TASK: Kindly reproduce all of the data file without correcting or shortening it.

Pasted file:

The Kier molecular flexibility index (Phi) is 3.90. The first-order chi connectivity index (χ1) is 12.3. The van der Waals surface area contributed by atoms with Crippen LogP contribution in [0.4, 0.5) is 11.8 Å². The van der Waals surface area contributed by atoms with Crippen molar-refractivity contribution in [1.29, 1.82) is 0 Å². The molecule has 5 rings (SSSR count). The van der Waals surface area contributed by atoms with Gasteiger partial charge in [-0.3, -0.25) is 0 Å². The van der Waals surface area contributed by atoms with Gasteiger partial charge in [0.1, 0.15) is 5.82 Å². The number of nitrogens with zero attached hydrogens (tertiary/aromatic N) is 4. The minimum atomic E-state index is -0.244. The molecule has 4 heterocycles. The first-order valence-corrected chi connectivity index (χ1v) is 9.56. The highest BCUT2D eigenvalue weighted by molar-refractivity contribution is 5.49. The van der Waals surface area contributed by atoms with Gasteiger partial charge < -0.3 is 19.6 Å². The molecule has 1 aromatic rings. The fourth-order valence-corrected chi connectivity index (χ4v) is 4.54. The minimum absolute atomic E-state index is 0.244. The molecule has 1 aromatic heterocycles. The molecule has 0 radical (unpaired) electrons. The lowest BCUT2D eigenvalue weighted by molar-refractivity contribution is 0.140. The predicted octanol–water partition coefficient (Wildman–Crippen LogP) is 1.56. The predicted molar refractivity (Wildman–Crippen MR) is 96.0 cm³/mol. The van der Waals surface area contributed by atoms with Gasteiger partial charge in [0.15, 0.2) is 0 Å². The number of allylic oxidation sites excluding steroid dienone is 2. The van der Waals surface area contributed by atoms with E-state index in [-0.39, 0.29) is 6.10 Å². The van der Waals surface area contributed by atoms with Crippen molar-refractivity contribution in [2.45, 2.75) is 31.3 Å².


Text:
The Kier molecular flexibility index (Phi) is 3.90. The first-order chi connectivity index (χ1) is 12.3. The van der Waals surface area contributed by atoms with Crippen LogP contribution in [0.4, 0.5) is 11.8 Å². The van der Waals surface area contributed by atoms with Crippen molar-refractivity contribution in [1.29, 1.82) is 0 Å². The molecule has 5 rings (SSSR count). The van der Waals surface area contributed by atoms with Gasteiger partial charge in [-0.3, -0.25) is 0 Å². The van der Waals surface area contributed by atoms with Gasteiger partial charge in [0.1, 0.15) is 5.82 Å². The number of nitrogens with zero attached hydrogens (tertiary/aromatic N) is 4. The minimum atomic E-state index is -0.244. The molecule has 4 heterocycles. The first-order valence-corrected chi connectivity index (χ1v) is 9.56. The highest BCUT2D eigenvalue weighted by molar-refractivity contribution is 5.49. The van der Waals surface area contributed by atoms with Gasteiger partial charge < -0.3 is 19.6 Å². The molecule has 1 aromatic rings. The fourth-order valence-corrected chi connectivity index (χ4v) is 4.54. The minimum absolute atomic E-state index is 0.244. The molecule has 1 aromatic heterocycles. The molecule has 0 radical (unpaired) electrons. The lowest BCUT2D eigenvalue weighted by molar-refractivity contribution is 0.140. The predicted octanol–water partition coefficient (Wildman–Crippen LogP) is 1.56. The predicted molar refractivity (Wildman–Crippen MR) is 96.0 cm³/mol. The van der Waals surface area contributed by atoms with Gasteiger partial charge in [0.15, 0.2) is 0 Å². The number of allylic oxidation sites excluding steroid dienone is 2. The van der Waals surface area contributed by atoms with E-state index in [-0.39, 0.29) is 6.10 Å². The van der Waals surface area contributed by atoms with Crippen molar-refractivity contribution in [2.45, 2.75) is 31.3 Å².